I was in college in the San Francisco Bay Area at about the same time Steve Jobs and Steve Wozniak were building their first Apple computers -- the Apple I -- in Jobs's parents' garage in Los Altos, California. While they only made 200 or so copies of their first computer, it was the seed from which the wildly successful company grew.

However, not everyone believed in Jobs and Wozniak at the time -- in fact, some thought they and their garage-built computers weren't going to amount to much of anything.

So it was in 1976, when Los Altos ad agency executive Mike Rose received a referral from Regis McKenna, who ran an area PR firm. The referral? Steve Jobs, who was looking for a company to print the instruction manual for the Apple I computer.

Rose talked with Jobs on the phone, but he wasn't exactly impressed by what he heard. He scribbled a handwritten note to his business partner, notifying him that he would be hearing from Jobs, but to watch out for "this joker."

Here's the text of the note:

"Bob -- This joker (attached) is going to be calling you. Somebody at Regis McKenna recommended us (you). They are 2 guys -- they build kits -- operate out of a garage -- want our catalog sheets. Wants it for nothing. Wouldn't trust me. Told him we'd like to see what they've got -- we'd estimate -- then decide.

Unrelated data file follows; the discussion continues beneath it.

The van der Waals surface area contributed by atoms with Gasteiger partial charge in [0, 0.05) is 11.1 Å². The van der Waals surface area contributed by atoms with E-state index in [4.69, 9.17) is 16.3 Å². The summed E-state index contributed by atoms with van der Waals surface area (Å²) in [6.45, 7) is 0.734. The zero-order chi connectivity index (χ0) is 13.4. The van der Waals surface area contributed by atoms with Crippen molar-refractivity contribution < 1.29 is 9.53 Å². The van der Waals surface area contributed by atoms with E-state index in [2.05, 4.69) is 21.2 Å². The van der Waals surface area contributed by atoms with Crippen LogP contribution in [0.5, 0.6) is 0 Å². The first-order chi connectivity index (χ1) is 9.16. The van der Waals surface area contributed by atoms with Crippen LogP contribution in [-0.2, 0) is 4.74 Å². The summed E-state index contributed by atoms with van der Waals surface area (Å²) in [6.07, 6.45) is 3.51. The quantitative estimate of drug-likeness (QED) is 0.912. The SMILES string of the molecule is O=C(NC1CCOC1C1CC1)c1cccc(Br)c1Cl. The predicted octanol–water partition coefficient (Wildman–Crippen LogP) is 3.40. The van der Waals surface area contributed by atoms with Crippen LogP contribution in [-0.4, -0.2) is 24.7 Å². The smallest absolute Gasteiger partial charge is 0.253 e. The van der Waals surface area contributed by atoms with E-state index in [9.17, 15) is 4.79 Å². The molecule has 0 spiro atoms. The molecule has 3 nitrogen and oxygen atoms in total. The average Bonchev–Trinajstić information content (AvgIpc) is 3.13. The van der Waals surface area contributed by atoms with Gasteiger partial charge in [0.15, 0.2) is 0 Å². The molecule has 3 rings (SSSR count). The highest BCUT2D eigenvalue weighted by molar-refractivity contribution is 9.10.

Sounds flakey. Watch it!


Reportedly, Jobs decided that the quote he received from Rose's company was too high, so he ended up selecting a local printing company to produce it.

While the job certainly wouldn't have made Mike Rose rich, it's intriguing to think what might have happened if he had taken Jobs and Wozniak a bit more seriously and developed a long-term relationship with them and their nascent company. Says Leslie Berlin, project historian for the Silicon Valley Archives at Stanford University (where Mike Rose's note now resides),

"The note is wonderful in part because it reveals how much Silicon Valley has changed in 35 years. In 1976, two guys trying to launch a tech company from a garage in the heart of Silicon Valley were flakes. Today, someone in Rose's position might well ask for a piece of the action -- payment in the form of a small bit of stock, perhaps?"

At least.